It is always mistaken that plants are a non-living species. However, it is not true scientifically. Just like any living species on the earth, plants do have a life in a true sense meaning they grow, age and ultimately die. Ageing is a phenomenon where organelle, physio-chemical and cellular changes occur throughout the life of a plant.
The natural phenomenon of ageing propagates into a process called senescence and finally into a terminal life process that culminates to death. The most appropriate definition of the senescence is “natural progressive break down process leading to the death of a living entity.”
The unique feature in this process of senescence that eventually leads to the termination of life is catabolic metabolism processes which become non-repairable at some point in the process. Senescence can occur in the whole plant as well as it can be organelle and/or cell specific. Senescence is closely associated with the phenomenon of aging. Aging leads to senescence. Some of typical examples of senescence include (but are not limited to); death of a whole wheat plant following a complete fruit formation and leaf shedding by a coconut tree.
Types of Senescence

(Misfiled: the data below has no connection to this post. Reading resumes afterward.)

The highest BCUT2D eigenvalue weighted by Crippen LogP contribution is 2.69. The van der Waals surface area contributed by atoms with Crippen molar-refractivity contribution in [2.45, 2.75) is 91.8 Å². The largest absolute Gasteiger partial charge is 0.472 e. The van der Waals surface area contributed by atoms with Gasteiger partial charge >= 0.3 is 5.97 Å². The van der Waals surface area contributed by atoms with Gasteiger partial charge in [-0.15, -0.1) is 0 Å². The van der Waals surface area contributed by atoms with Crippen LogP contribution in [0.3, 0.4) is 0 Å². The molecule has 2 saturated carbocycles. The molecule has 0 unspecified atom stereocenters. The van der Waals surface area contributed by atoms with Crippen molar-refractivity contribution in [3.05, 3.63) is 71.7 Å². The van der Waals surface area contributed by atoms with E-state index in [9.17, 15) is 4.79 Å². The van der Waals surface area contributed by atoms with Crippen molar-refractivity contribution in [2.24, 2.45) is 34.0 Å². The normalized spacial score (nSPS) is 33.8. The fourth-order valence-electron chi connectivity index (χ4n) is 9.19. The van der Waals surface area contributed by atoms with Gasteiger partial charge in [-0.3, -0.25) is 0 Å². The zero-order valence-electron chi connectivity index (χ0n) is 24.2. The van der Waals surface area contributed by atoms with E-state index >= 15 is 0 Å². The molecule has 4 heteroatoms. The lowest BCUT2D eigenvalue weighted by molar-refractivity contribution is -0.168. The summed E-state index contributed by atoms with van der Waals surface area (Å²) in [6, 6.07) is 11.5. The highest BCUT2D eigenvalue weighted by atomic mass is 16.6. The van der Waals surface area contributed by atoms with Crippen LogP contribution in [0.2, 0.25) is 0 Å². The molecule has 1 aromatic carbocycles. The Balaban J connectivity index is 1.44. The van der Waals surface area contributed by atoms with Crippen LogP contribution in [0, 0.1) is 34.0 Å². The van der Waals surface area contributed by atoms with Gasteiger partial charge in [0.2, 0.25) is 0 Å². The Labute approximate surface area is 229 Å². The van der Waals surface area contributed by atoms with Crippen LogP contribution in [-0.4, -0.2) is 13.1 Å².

Scientifically, senescence has been classified in following categories based on their role in the life process of a plant.
- Whole plant senescence
The plants that produce their products such as; flower and/or fruit once in their entire life are termed as monocarpic plants in botanical terms. The examples of such plants include (but are not limited to), wheat, cabbage, bamboo etc. The senescence associated with these plants is usually referred to as Whole Plant Senescence.
- Shoot senescence
The shoots of some specific plants with characteristic underground features such as; rhizomes lead to death every year following the development of flowers and fruits. However, the underground organelles such as; stems and roots survive the senescence leading them to produce new shoots. The examples of plants associated with shoot senescence are (but not limited to), banana, ginger etc.
- Sequential Senescence
Shoots and branches of many plants keep on producing new leaves and buds, while some of the older branches and associated leaves go through a process of senescence and ultimately die. This type of senescence is usually referred to as Sequential Senescence. Some of the typical examples of plants include (but are not limited to), Eucalyptus, Pine etc.
- Simultaneous or Synchronous senescence
Deciduous trees are the ones who shed all the leaves and develop new ones in autumn and spring respectively. The of shedding and regeneration of leaves by these plants is termed as synchronous or simultaneous senescence.
Some specific scientific reasons behind the occurrence of Senescence in plants
- Premature loss in/failure of; genetic materials/photosynthesis lead to leaf senescence.
- Hampered synthetic processes or changes in metabolism propagates into cellular dysfunctions.
- Shortage of functional nutrients
- Shorter daylight conditions culminate into a senescence associated with flowers and leaves.